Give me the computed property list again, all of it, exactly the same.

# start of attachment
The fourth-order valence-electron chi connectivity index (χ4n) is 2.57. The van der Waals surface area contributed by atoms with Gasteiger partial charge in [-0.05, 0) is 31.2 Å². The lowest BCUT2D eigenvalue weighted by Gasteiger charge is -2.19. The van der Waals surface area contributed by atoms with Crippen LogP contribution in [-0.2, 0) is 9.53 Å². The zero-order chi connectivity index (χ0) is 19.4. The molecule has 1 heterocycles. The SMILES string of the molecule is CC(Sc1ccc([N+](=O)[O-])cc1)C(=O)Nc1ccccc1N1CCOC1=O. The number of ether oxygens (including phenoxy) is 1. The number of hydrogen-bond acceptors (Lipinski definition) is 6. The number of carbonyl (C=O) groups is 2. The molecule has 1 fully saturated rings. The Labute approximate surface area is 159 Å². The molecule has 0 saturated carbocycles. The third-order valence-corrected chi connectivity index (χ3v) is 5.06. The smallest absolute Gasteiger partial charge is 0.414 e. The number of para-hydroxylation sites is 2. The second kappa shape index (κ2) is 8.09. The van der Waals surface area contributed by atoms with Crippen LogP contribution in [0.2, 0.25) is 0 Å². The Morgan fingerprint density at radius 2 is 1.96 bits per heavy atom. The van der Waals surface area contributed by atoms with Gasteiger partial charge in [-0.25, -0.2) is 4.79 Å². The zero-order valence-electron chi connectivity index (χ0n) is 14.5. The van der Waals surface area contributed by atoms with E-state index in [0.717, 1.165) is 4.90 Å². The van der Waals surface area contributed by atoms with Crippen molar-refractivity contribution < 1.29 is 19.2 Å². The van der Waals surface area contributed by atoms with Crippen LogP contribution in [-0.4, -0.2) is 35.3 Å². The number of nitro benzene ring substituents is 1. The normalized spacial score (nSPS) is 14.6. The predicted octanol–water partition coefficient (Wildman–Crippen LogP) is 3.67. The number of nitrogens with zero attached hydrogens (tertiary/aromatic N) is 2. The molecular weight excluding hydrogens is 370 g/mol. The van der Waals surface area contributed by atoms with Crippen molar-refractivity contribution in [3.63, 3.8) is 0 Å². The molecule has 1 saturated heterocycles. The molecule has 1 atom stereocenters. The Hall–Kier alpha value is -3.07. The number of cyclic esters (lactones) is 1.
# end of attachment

The fourth-order valence-electron chi connectivity index (χ4n) is 2.57. The van der Waals surface area contributed by atoms with Gasteiger partial charge in [-0.05, 0) is 31.2 Å². The lowest BCUT2D eigenvalue weighted by Gasteiger charge is -2.19. The van der Waals surface area contributed by atoms with Crippen LogP contribution in [-0.2, 0) is 9.53 Å². The zero-order chi connectivity index (χ0) is 19.4. The molecule has 1 heterocycles. The SMILES string of the molecule is CC(Sc1ccc([N+](=O)[O-])cc1)C(=O)Nc1ccccc1N1CCOC1=O. The number of ether oxygens (including phenoxy) is 1. The number of hydrogen-bond acceptors (Lipinski definition) is 6. The number of carbonyl (C=O) groups is 2. The molecule has 1 fully saturated rings. The Labute approximate surface area is 159 Å². The molecule has 0 saturated carbocycles. The third-order valence-corrected chi connectivity index (χ3v) is 5.06. The smallest absolute Gasteiger partial charge is 0.414 e. The number of para-hydroxylation sites is 2. The second kappa shape index (κ2) is 8.09. The van der Waals surface area contributed by atoms with Crippen LogP contribution in [0.2, 0.25) is 0 Å². The Morgan fingerprint density at radius 2 is 1.96 bits per heavy atom. The van der Waals surface area contributed by atoms with Gasteiger partial charge in [-0.25, -0.2) is 4.79 Å². The zero-order valence-electron chi connectivity index (χ0n) is 14.5. The van der Waals surface area contributed by atoms with E-state index in [0.717, 1.165) is 4.90 Å². The van der Waals surface area contributed by atoms with Crippen molar-refractivity contribution < 1.29 is 19.2 Å². The van der Waals surface area contributed by atoms with Crippen LogP contribution in [-0.4, -0.2) is 35.3 Å². The number of nitro benzene ring substituents is 1. The normalized spacial score (nSPS) is 14.6. The predicted octanol–water partition coefficient (Wildman–Crippen LogP) is 3.67. The number of nitrogens with zero attached hydrogens (tertiary/aromatic N) is 2. The molecular weight excluding hydrogens is 370 g/mol. The van der Waals surface area contributed by atoms with Crippen molar-refractivity contribution in [3.63, 3.8) is 0 Å². The molecule has 1 saturated heterocycles. The molecule has 1 atom stereocenters. The Hall–Kier alpha value is -3.07. The number of cyclic esters (lactones) is 1.